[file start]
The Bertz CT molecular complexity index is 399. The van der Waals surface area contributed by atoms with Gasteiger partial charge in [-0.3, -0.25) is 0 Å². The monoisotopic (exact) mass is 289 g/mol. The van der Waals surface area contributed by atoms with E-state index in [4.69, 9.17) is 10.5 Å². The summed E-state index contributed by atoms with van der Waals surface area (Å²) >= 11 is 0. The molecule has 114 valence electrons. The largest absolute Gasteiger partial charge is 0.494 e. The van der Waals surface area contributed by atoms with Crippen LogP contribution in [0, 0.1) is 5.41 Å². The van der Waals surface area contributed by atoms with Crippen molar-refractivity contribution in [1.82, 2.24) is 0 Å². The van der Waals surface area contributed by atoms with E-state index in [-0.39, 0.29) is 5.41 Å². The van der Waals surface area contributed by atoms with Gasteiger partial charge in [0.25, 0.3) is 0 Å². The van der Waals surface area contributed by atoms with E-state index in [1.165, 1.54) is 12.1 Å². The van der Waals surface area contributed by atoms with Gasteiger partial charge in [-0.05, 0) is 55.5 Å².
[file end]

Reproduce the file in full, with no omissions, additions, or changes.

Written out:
The Bertz CT molecular complexity index is 399. The van der Waals surface area contributed by atoms with Gasteiger partial charge in [-0.3, -0.25) is 0 Å². The monoisotopic (exact) mass is 289 g/mol. The van der Waals surface area contributed by atoms with E-state index in [4.69, 9.17) is 10.5 Å². The summed E-state index contributed by atoms with van der Waals surface area (Å²) >= 11 is 0. The molecule has 114 valence electrons. The largest absolute Gasteiger partial charge is 0.494 e. The van der Waals surface area contributed by atoms with Crippen LogP contribution in [0, 0.1) is 5.41 Å². The van der Waals surface area contributed by atoms with Crippen molar-refractivity contribution in [1.82, 2.24) is 0 Å². The van der Waals surface area contributed by atoms with E-state index in [-0.39, 0.29) is 5.41 Å². The van der Waals surface area contributed by atoms with Gasteiger partial charge in [0.25, 0.3) is 0 Å². The van der Waals surface area contributed by atoms with E-state index in [1.165, 1.54) is 12.1 Å². The van der Waals surface area contributed by atoms with Gasteiger partial charge in [-0.05, 0) is 55.5 Å².